How much hands-on flying do pilots do?

In our Ask a Pilot series, pilot Spencer Marker answers one of your aviation-related questions each week. See past installments here and submit your own to

The question

Just how much hands-on flying do pilots do?

—Dan M.

The answer

Hey Dan! Thanks for the great question. For many, becoming a pilot is a lifelong dream. Most of us dreamed of a time where we would get to place our hands on the controls of a jet and guide it expertly through the sky. That is the very notion I had when I decided to set my heart on aviation at the young age of eight-years old. Now that I have achieved my dream, the realty of guiding an airplane through the sky is slightly different than what I had dreamt. Instead of me constantly controlling the airplane, there are now scores of tools at my disposal to navigate through the skies. Most notable of those is the autopilot. I touched on the finer details of the autopilot here.

To answer your question in the most direct way possible, Dan, the amount of hand-flying a pilot does varies. And I’ll explain why.

The autopilot
The autopilot was designed to be a tool at the pilot’s disposal to decrease workload during less busy moments during the flight. Namely, in cruise flight when the airplane is holding a constant altitude and heading. In fact, early autopilots would merely control the pitch (up and down) of the airplane and the roll (left and right).

Modern autopilots will work alongside the airplane’s centralized flight computer and guide the aircraft along its entire route. Most modern commercial airplanes flying today use this type of automation.

When do pilots hand-fly?
In spite of all this extra help, there are things the pilots must do. Namely: takeoff. The autopilot can’t control the airplane down the runway during departure. And while many airplanes can land themselves in bad weather, pilots are still required to hand fly in several instances, as some approaches we use lack the precision necessary to guide the airplane all the way to the runway.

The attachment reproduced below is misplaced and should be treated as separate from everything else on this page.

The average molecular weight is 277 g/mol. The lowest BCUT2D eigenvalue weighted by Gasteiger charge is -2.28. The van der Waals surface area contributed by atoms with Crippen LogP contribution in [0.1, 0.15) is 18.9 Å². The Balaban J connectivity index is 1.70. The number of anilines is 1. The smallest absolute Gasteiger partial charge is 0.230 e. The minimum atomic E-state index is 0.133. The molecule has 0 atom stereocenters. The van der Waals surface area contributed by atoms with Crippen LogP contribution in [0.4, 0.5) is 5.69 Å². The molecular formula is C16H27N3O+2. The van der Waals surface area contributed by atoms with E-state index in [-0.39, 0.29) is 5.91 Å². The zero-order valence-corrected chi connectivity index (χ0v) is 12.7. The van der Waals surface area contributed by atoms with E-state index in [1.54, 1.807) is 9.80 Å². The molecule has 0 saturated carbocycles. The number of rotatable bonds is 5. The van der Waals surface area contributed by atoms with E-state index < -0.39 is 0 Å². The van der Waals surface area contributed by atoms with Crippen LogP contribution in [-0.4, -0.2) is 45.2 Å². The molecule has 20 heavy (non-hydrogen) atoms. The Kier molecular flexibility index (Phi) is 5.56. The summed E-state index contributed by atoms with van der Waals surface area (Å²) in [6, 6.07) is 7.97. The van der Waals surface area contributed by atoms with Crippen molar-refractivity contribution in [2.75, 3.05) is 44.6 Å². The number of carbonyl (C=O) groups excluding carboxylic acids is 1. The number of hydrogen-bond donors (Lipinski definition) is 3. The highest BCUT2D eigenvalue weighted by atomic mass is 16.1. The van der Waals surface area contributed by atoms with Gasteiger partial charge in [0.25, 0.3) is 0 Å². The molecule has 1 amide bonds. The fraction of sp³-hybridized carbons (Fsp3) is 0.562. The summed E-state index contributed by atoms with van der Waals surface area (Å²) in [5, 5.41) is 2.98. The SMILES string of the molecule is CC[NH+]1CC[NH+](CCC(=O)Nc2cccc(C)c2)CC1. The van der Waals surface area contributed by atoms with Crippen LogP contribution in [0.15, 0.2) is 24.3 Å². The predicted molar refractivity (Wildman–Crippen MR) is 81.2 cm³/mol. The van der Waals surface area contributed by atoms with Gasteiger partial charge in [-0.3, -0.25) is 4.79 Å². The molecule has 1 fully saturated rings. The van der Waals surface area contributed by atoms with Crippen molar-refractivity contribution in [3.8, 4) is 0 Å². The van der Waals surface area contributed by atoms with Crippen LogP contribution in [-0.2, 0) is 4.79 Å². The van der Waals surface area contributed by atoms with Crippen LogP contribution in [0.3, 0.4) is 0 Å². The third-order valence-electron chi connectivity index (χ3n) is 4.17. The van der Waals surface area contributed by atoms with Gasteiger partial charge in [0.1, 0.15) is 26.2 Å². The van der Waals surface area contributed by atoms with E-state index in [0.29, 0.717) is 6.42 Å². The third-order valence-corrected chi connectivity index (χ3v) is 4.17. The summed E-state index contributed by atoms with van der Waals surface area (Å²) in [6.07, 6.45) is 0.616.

Airlines too leave it to the discretion of the pilot to choose to hand-fly when the conditions permit. This is generally when other ancillary tasks have been completed, the weather is acceptable and the pilot flying (can be Captain or First Officer) feels it is prudent to do so. If the weather is bad or the visibility is reduced, pilots will allow the autopilot to guide the aircraft on approach, as the workload is significantly higher.

Personally, I hand-fly in most instances up to 10,000ft on departure and disconnect the autopilot about five miles from the runway when the weather is good. This way I keep my feel for the airplane and get to enjoy one of my favorite parts of my job: simply flying. But truthfully, most pilots spend 10 minutes or less manually controlling the path of their airplane.

Automation complacency
As airplane technology has improved, the FAA and air carriers have discovered a trend of over-reliance on aircraft automation. Essentially, pilots are becoming too reliant on their autopilots, and this reliance is eroding stick-and-rudder skills.

To combat this, a good amount of time in pilot training is spent familiarizing ourselves with manual control of the airplane, without any help from the onboard automation. Time is spent in simulators conducting visual approaches and landing without assistance from the flight computer, autopilot or autothrottles (computers that automatically control engine thrust based on what the pilot requests).

Airlines also request pilots hand-fly in day-to-day operations when conditions permit. This reinforces traits learned in the simulator and allows for a level of comfort in all operating situations, whether the autopilot is on or not.

To sum up
Thanks again for the great question, Dan. Every pilot dreams of taking control of their very own jet aircraft and guiding it through the skies. However, as commercial pilots, our jobs are tasked with more than simply flying the airplane. During every single flight, there is a multitude of other tasks that must be completed and require your crew’s attention. During these times, the autopilot is an invaluable tool in workload management.

Thanks for the question! And if anyone has a burning aviation question or something you would like cleared up, drop us a line at to get your question featured in an upcoming Ask a Pilot column.




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